Changes in temporal flow characteristics of CSF in Chiari malformation Type I with and without syringomyelia: implications for theory of syrinx development

Clinical article

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Object

The pathogenesis of syringomyelia in association with Chiari malformation Type I (CM-I) is unclear. Studies of patients with CM-I have shown alterations in the CSF velocity profile using cardiac-gated cine phase-contrast MRI, and computational simulations have demonstrated that temporal features of the CSF pulse could contribute to syrinx development or enlargement. Few studies have reported temporal characteristics of the CSF profile, and few studies have reported on CM-I patients with and without syringomyelia separately. This study was performed to determine whether specific temporal features of the CSF flow profile may underlie the development or enlargement of a syrinx in patients with CM-I.

Methods

Ten healthy volunteers and 18 patients with CM-I with (8 patients) and without (10 patients) syringomyelia were studied using cardiac-gated cine phase-contrast MRI, measuring the maximum CSF velocities in the cranial and caudal directions, the timing of these maximums relative to the cardiac cycle time, the timing of caudal flow onset, timing of cranial flow onset, and the duration of caudal flow.

Results

The caudal CSF flow was significantly faster (p ≤ 0.01) and earlier (p < 0.02) in patients without syringomyelia than in healthy volunteers and patients with syringomyelia. There were no significant differences in the CSF velocities between patients with syringomyelia and healthy volunteers. Patients with CM-I who had syringomyelia had a significantly later start of caudal CSF flow (p < 0.01) and earlier maximum cranial velocity (p = 0.03) than healthy volunteers, but the relative durations of caudal and cranial flow were not significantly different between any of the groups.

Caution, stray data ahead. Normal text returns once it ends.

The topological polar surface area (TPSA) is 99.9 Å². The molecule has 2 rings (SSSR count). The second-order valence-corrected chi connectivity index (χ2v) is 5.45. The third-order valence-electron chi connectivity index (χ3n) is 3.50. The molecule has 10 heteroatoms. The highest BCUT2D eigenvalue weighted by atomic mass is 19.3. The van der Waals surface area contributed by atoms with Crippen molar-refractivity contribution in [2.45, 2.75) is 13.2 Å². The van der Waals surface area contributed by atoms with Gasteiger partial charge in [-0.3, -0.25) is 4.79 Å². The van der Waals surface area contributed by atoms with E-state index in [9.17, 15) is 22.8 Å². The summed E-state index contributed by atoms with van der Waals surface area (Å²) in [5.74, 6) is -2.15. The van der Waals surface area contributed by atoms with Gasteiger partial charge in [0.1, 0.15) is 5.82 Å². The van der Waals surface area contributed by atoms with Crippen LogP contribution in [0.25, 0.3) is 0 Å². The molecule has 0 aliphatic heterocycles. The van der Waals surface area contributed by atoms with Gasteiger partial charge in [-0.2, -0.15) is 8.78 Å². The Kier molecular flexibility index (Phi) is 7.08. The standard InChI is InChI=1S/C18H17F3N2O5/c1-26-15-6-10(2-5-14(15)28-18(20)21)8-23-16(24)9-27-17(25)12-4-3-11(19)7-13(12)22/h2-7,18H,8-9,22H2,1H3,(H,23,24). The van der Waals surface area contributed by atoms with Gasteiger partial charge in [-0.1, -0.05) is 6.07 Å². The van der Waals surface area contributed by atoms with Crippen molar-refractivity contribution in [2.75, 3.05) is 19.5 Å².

Conclusions

The significantly earlier arrival and earlier peak velocity of caudal CSF flow may underlie the development of syringomyelia in patients with CM-I, and after a syrinx develops the CSF flow profile appears to stabilize.

Abbreviations used in this paper:CM-I = Chiari malformation Type I; SAS = subarachnoid space.

Article Information

Address correspondence to: Elizabeth C. Clarke, Ph.D., B.E., B.Sc., Biomechanics Laboratory, Level 10, Kolling Institute, Building 6, Royal North Shore Hospital, St. Leonards, New South Wales 2065, Australia. email: Elizabeth.clarke@sydney.edu.au.

Please include this information when citing this paper: published online March 15, 2013; DOI: 10.3171/2013.2.JNS12759.

© AANS, except where prohibited by US copyright law.

Headings

Figures

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    Example MR images obtained in a healthy control volunteer, showing the approximate alignment of the 4 cine phase-contrast MRI planes indicated by the white bars (tonsils, foramen magnum, mid-C2, and mid-C5) aligned perpendicular to the CSF flow (A), an example anatomical scan through the mid-C2 (B), and a magnified view of a mid-C2 level phase image (as indicated in B) depicting approximate locations of the 10 regions used for velocity analysis (C).

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    Representative CSF velocity profile from a healthy control volunteer (anterior, mid-C2) showing measurements collected for analysis.

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    Group marginal means with their 95% CIs (whiskers) from the repeated-measures ANOVA for parameters measured from the CSF velocity profiles of healthy participants (black bars), CM-I patients without syringomyelia (gray bars), and CM-I patients with syringomyelia (white bars). Parameters include maximum cranial and caudal CSF velocities (upper), and times at which the peak cranial and caudal CSF flow are maximum (lower), that is, times at which the CSF flow became cranial and caudal and the proportional duration of caudal CSF flow. Significant comparisons are indicated with an asterisk.

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